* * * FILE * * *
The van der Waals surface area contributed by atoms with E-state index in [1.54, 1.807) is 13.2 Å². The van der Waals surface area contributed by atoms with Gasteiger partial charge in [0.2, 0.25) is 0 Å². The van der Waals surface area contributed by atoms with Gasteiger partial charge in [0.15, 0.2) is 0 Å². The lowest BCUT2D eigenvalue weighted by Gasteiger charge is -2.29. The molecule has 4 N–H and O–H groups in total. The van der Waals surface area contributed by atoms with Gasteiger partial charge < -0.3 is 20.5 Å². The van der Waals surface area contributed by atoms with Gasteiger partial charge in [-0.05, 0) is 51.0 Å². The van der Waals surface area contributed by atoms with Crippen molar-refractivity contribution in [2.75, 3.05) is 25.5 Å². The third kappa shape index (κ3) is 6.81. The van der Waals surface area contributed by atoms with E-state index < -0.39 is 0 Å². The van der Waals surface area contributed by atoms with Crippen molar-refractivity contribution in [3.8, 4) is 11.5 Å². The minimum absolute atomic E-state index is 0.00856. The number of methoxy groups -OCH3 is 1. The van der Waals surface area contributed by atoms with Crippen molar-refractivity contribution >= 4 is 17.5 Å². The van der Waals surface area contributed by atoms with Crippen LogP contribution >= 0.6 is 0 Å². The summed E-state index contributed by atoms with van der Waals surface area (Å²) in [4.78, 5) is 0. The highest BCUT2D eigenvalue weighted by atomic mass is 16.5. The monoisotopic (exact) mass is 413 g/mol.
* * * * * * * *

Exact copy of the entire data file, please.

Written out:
The van der Waals surface area contributed by atoms with E-state index in [1.54, 1.807) is 13.2 Å². The van der Waals surface area contributed by atoms with Gasteiger partial charge in [0.2, 0.25) is 0 Å². The van der Waals surface area contributed by atoms with Gasteiger partial charge in [0.15, 0.2) is 0 Å². The lowest BCUT2D eigenvalue weighted by Gasteiger charge is -2.29. The molecule has 4 N–H and O–H groups in total. The van der Waals surface area contributed by atoms with Gasteiger partial charge < -0.3 is 20.5 Å². The van der Waals surface area contributed by atoms with Gasteiger partial charge in [-0.05, 0) is 51.0 Å². The van der Waals surface area contributed by atoms with Crippen molar-refractivity contribution in [2.75, 3.05) is 25.5 Å². The third kappa shape index (κ3) is 6.81. The van der Waals surface area contributed by atoms with E-state index < -0.39 is 0 Å². The van der Waals surface area contributed by atoms with Crippen molar-refractivity contribution in [3.8, 4) is 11.5 Å². The minimum absolute atomic E-state index is 0.00856. The number of methoxy groups -OCH3 is 1. The van der Waals surface area contributed by atoms with Crippen molar-refractivity contribution >= 4 is 17.5 Å². The van der Waals surface area contributed by atoms with Crippen LogP contribution >= 0.6 is 0 Å². The summed E-state index contributed by atoms with van der Waals surface area (Å²) in [4.78, 5) is 0. The highest BCUT2D eigenvalue weighted by atomic mass is 16.5. The monoisotopic (exact) mass is 413 g/mol.